And because state and local governments couldn't compete with private employers on salary, they tried to make it up by offering more generous pension plans. Teachers, cops and other government employees took low salaries in return for a comfortable — and sometimes early — retirement.
All of that began to change in 1974 with the passage of the Employee Retirement Income Security Act. It was intended to make pensions more secure and to allow individuals to set aside tax-free income in "individual retirement accounts." It was shot through with loopholes that employers began to exploit.
Four years later came the Bankruptcy Reform Act of 1978, which allowed companies to shed pension obligations through bankruptcy. That same year brought a new subparagraph to Section 401 of the Internal Revenue Service Code.
Subparagraph (k) originally was intended to allow wealthy people to shield more of their income for retirement. Instead, the now-famous 401(k) account became the magic bullet. People could take control of their own retirements. Wall Street could make fortunes in management fees.
For the diligent and prudent, it worked fine, at least until the stock market collapsed. Companies hit hard times and reduced or stopped making matching contributions. The average 401(k) has bounced back strongly over the last year, but as of March 31, the average balance was $66,900, according to Fidelity Investments.
If personal savings and Social Security are all he's got to work with, a person will need six to eight times that much to have $50,000 a year on which to retire.
But some people have it better. More and more, they are public employees. They still have pensions. They have used political and electoral clout to keep them even as private-sector pensions went the way of the dodo.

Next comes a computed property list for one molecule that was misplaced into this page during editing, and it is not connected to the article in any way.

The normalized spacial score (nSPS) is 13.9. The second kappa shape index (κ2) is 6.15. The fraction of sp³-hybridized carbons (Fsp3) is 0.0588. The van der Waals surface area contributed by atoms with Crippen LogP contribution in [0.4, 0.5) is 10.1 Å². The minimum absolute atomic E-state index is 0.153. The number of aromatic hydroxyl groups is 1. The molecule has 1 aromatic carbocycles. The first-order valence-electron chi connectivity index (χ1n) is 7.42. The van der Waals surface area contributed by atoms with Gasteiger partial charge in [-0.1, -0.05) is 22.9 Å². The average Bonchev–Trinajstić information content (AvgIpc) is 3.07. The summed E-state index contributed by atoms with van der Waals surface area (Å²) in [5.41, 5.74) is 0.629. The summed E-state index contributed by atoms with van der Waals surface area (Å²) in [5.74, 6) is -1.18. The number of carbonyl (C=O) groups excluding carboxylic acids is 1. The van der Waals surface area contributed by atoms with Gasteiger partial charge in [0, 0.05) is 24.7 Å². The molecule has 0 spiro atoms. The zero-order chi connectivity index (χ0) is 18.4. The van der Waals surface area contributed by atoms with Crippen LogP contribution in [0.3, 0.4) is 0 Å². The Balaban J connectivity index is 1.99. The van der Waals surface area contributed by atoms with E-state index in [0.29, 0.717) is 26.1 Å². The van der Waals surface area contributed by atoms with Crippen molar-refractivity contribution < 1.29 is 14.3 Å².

They are the ones with the cows that a lot of people want dead. And because they're paid with tax dollars, they're the ones who are the target of many pension "reform" efforts.
The Missouri Legislature just eliminated defined-benefit pensions for new employees who join the worst-paid state work force in the nation. The city of St. Louis is taking dead aim at the pension funds of its firefighters. The state of Illinois, which is in de facto bankruptcy, has been borrowing billions to meet its pension obligations.
The average retired Illinois state employee gets a $22,593 pension. Many, particularly educators and state officials, do far better. One retired University of Illinois doctor gets more than $460,000 a year. In 2009, 13 state troopers retired on more than $100,000 each, according to pension critic Bill Zellick.
But for everyone doing way better than average, many do far worse. And because many public employees don't pay Social Security, it's often their entire retirement kitty.
We're all for reforming the excesses. But we ought to do it fairly for sound economic reasons, and not just — as the Russians would put it — out of zavist.
REPRINTED FROM THE ST. LOUIS POST-DISPATCH